All of those committees and such are labeled as “ministries” (i.e., the Music Ministry, the Finance Ministry, the Leadership Ministry, etc.), but in reality they are nothing more than political appointments or positions of power within the hierarchy of the church, ultimately causing people to strive for recognition or budget or headcount or increased responsibility (just like in the business world), participate in politics run rampant, and jockey for position. These are ministries? I think not. Personally, I believe that these type of “ministries” (and yes, I put that word in quotes intentionally) are nothing more than semi-formal or –legal constructs within the church that seems to cover a multitude of sins and allows people to do and say mean and hurtful things all in “the name of Jesus”. People don’t “walk the walk or talk the talk” (myself included), so why should I bother attending someplace that aggravates me instead of invigorates me? It’s easier for me to sit down someplace outside and read the Bible than it is to put on my Sunday morning mask just so that I can attend a so called church.

  4. (part 2) I probably shouldn’t talk about it any further, try to analyze it, try to understand why people there do the things they do that hurt/frustrate me so much, because none of that will change anything. I need to just quit going there. Take a break. A sabbatical, if you will. That may allow me the time I need to step back to reflect/review the situation from a non-engaged perspective, which may then ultimately help me determine what it is that I really want/need to do in the future. I must make a change, take some action, break the ties, sever the relationship.

    The “friendships” that I thought I had developed at that church, which I thought were going to last forever, regardless of whether or not we attended there, were nothing more than “church acquaintances” that evaporated as soon as we left. People said they would call or email. They didn’t. People said we’d get together for lunch. We didn’t. People said that would stay in touch. They didn’t. Even priests and pastors, who told me the same things (after I poured out my heart and story to them, and thought we had connected) let me down. So, why feel any qualms at all about breaking off my personal involvement in any of the mainline denominations?

    When Sunday morning rolls around, I can sleep in, get up slowly, have some time for ourselves, make a nice big breakfast, make some coffee, read the newspaper, and then maybe finally shower and dress and start the day. Compare that with the hecticness of getting up early, getting ready, packing gear, and rushing out the door to get to the church. In my heart and soul, I have a passion for worship, but at some point I have to step back, take a good look at what my involvement is costing personally (in terms of relationships, health, stress, anger, hurt, family issues, etc.) and then decide whether or not it is truly worth it.

    So, I might quit the service that I currently am doing at the Church If I feel that I have to stay at that church, then I may just attend as a parishioner for a while. Sit in a pew and remember what was it about the Episcopal Church specifically that drew me there in the first place and see whether or not it is still there. God allows things to change in our lives, and also lets things become painful or unbearable so that we sometimes have to change something, so perhaps this is what is happening.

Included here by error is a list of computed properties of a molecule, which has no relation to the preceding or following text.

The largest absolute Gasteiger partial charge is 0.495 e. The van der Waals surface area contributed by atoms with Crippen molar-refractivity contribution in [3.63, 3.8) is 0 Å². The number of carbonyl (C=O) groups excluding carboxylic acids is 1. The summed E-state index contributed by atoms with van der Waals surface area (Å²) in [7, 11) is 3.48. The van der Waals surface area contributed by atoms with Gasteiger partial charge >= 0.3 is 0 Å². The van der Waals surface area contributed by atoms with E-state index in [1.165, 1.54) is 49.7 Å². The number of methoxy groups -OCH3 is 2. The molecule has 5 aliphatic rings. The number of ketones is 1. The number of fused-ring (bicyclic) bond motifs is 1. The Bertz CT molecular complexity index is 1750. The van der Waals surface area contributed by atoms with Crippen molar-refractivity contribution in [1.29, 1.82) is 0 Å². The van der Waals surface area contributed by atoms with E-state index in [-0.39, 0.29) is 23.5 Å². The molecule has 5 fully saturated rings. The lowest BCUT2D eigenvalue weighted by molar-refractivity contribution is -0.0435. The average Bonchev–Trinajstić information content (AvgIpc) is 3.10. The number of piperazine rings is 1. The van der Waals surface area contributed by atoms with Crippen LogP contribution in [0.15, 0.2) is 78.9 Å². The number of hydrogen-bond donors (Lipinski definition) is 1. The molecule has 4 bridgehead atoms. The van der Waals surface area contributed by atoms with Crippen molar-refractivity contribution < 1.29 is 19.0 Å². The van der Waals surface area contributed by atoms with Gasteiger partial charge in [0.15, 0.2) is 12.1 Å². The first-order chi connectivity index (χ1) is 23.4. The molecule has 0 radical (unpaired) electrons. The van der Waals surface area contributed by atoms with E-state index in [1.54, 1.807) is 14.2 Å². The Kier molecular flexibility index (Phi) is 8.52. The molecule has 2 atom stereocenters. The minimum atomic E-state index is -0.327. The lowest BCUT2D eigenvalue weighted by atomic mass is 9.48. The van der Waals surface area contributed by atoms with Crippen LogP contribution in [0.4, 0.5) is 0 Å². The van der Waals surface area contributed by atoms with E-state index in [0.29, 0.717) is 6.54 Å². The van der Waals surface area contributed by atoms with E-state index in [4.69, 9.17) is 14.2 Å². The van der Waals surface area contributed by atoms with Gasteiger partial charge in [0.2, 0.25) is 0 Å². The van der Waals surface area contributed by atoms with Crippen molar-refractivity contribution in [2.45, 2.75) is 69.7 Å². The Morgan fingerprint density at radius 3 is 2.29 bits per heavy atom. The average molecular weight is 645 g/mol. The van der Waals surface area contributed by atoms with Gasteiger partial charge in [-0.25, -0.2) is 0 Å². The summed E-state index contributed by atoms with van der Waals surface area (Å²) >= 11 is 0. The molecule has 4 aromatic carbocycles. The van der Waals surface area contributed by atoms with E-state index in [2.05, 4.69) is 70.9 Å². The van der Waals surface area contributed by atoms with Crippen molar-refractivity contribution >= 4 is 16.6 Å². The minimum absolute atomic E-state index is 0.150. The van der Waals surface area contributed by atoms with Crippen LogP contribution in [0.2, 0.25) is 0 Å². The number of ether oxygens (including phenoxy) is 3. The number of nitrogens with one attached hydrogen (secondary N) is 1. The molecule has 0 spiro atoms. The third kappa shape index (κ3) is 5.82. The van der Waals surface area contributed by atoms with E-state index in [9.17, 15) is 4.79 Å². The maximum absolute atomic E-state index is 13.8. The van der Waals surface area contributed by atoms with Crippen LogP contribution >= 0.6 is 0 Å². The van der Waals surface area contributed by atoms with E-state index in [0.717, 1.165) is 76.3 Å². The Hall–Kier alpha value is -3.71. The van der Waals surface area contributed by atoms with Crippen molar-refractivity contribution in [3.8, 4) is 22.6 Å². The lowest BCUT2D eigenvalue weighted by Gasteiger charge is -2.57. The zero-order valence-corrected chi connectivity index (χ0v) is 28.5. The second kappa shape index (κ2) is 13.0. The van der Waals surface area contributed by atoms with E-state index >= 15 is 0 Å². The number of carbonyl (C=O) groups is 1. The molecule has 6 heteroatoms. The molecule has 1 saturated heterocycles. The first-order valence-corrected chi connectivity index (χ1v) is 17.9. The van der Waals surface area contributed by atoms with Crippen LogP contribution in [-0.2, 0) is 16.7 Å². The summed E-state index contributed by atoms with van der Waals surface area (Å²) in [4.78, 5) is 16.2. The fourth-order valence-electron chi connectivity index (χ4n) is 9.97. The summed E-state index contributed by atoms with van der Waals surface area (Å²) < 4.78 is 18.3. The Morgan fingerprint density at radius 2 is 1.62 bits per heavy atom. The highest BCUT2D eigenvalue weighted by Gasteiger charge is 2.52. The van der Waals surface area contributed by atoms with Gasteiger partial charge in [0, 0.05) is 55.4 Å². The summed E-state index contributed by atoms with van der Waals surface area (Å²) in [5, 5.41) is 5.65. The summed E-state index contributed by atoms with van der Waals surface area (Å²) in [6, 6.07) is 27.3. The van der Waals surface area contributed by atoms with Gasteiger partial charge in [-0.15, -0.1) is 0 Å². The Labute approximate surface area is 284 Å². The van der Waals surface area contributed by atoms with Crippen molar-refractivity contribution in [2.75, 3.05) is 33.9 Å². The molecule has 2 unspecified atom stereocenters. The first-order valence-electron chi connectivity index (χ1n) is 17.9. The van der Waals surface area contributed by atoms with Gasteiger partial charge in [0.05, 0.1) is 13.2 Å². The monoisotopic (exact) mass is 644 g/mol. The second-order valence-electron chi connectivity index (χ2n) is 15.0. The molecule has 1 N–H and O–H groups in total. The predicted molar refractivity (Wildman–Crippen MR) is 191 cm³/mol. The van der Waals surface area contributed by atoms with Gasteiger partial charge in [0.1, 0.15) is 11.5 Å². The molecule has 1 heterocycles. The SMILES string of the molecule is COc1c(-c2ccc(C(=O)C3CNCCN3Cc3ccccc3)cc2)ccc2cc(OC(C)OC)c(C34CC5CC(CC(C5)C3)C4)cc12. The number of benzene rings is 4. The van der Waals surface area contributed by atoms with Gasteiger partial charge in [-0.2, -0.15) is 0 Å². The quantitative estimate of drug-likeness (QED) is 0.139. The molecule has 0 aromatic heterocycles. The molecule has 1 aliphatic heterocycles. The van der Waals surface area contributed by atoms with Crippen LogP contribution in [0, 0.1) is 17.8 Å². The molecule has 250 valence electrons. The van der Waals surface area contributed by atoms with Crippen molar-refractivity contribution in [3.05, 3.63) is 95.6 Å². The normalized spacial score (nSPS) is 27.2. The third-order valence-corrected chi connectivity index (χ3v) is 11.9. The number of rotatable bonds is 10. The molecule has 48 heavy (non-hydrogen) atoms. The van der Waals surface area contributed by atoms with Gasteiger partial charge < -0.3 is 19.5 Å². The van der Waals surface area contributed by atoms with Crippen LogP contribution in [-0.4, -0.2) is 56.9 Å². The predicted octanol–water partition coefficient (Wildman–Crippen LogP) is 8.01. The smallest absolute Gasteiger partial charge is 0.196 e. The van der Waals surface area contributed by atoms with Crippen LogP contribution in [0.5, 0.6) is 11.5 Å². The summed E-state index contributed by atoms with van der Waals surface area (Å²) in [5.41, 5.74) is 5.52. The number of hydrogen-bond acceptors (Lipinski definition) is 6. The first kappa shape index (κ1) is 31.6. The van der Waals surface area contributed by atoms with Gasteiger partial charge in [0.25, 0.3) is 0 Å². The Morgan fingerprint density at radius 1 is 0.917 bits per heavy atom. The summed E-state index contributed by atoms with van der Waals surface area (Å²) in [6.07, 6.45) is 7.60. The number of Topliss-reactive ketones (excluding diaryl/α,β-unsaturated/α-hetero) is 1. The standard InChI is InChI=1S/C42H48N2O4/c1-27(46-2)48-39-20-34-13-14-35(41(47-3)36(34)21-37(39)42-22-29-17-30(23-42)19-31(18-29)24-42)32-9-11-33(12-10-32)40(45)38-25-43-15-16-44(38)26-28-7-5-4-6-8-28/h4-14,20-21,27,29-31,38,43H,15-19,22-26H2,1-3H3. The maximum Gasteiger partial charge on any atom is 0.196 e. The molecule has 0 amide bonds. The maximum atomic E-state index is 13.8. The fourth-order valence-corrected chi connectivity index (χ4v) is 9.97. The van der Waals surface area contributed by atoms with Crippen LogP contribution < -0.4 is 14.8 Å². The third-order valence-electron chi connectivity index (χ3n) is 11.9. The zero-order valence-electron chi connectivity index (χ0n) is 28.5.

Or perhaps I should attend a completely different church for a while, to get a fresh perspective on things.

    Bottom line, I need to remove myself from the place that hurts and frustrates me, instead of providing support and fellowship, and make a change.

    I hope you understand that what I’ve written here is a direct reflection of my personal experiences and journey. I don’t know yet myself where I may ultimately end up, but can tell you that right now, at this point in my life, I believe that churches in America may not be where I need to be on Sunday mornings.

    Will that ever change? Possibly, I don’t know. A significant change, given how intimately involved and active in church we are, and one that will take some getting used to, to be truthful.

    I must truthfully and honestly evaluate the situation and then make my decision.

    Your other Anonymous said “follow Him, and to love one another, to receive His Spirit, and bear witness of His Resurrection and Lordship...” I completely agree. I will continue to seek fellowship with other Christians, to worship and work together with them, but these things do NOT need to happen in some Western Civilization Sunday Social Club Construct called a church.

  5. My take is NO Answer on this site is certainly an answer of its own my anonymous friend. Go for it!!

  6. As that last "Anonymous" said, I must take your apparent condoning silence on the current resolve of my struggle as a yes, do it, "go for it" as anonymous said. On that reliance, I will quit going to "church" now. Thank you for the Non-Response response.

  7. To the long-writing Anon., please forgive the long pause. You wrote in at a pretty crazy time here. Well, "here," now means Mexico, but between then and now was papers, finals, moving, travel arrangements, fundraising, and personal/family matters as well. From what I'm reading in your (Apr. 29), it sounds like I'm seeing two things. One is that you see needs in your parish that need to be addressed. Could it be that your seeing these things relates to God calling you to get involved in filling those voids & upholding those with a sense of exclusion? The second is in the form of a personal plea: You have sat on this tack for a long time, and it is showing signs of festering. In an Episcopal / Anglican parish the "power seats" you mentioned are filled by general election or by (always needed) volunteers. In some Protestant churches this is not the case. So, as well as I can see from your writing, the answer is not to retreat from the church even in what may seem like a small step, but to recommit your heart and life to the Lord of the Church and to remember the words which St. Francis heard at San Damiano: "Build up my Church, which, as you see, is falling down." One poor man, not even owning the rags he died in, led a renewal movement which the world has never forgotten. Why not us?


So what's your take?